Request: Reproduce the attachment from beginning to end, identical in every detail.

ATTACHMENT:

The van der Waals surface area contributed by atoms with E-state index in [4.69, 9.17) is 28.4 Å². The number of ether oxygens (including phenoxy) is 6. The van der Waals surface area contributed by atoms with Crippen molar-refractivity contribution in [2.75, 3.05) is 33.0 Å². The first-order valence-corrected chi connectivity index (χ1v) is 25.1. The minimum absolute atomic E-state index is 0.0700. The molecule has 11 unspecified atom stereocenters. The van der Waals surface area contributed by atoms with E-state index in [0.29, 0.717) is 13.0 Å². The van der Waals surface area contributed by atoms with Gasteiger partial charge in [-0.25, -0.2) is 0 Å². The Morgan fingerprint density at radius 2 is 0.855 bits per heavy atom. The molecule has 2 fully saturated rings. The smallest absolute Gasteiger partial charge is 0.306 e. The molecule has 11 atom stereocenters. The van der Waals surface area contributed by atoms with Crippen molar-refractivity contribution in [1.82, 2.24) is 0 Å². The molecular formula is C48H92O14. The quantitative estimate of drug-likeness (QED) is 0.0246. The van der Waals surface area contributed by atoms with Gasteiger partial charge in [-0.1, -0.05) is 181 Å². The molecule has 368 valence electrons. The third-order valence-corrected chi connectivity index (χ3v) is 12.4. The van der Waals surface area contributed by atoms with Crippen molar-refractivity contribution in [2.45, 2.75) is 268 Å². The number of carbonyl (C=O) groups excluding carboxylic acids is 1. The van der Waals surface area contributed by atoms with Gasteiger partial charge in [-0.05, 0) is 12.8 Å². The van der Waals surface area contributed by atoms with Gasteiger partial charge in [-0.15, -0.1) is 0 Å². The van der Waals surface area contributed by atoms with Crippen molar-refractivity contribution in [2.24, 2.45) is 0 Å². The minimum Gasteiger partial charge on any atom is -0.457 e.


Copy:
The van der Waals surface area contributed by atoms with E-state index in [4.69, 9.17) is 28.4 Å². The number of ether oxygens (including phenoxy) is 6. The van der Waals surface area contributed by atoms with Crippen molar-refractivity contribution in [2.75, 3.05) is 33.0 Å². The first-order valence-corrected chi connectivity index (χ1v) is 25.1. The minimum absolute atomic E-state index is 0.0700. The molecule has 11 unspecified atom stereocenters. The van der Waals surface area contributed by atoms with E-state index in [0.29, 0.717) is 13.0 Å². The van der Waals surface area contributed by atoms with Gasteiger partial charge in [-0.25, -0.2) is 0 Å². The Morgan fingerprint density at radius 2 is 0.855 bits per heavy atom. The molecule has 2 fully saturated rings. The smallest absolute Gasteiger partial charge is 0.306 e. The molecule has 11 atom stereocenters. The van der Waals surface area contributed by atoms with Crippen molar-refractivity contribution in [1.82, 2.24) is 0 Å². The molecular formula is C48H92O14. The quantitative estimate of drug-likeness (QED) is 0.0246. The van der Waals surface area contributed by atoms with Gasteiger partial charge in [-0.1, -0.05) is 181 Å². The molecule has 368 valence electrons. The third-order valence-corrected chi connectivity index (χ3v) is 12.4. The van der Waals surface area contributed by atoms with Crippen molar-refractivity contribution in [2.45, 2.75) is 268 Å². The number of carbonyl (C=O) groups excluding carboxylic acids is 1. The van der Waals surface area contributed by atoms with Gasteiger partial charge in [-0.05, 0) is 12.8 Å². The van der Waals surface area contributed by atoms with Gasteiger partial charge in [-0.15, -0.1) is 0 Å². The van der Waals surface area contributed by atoms with Crippen molar-refractivity contribution in [2.24, 2.45) is 0 Å². The minimum Gasteiger partial charge on any atom is -0.457 e.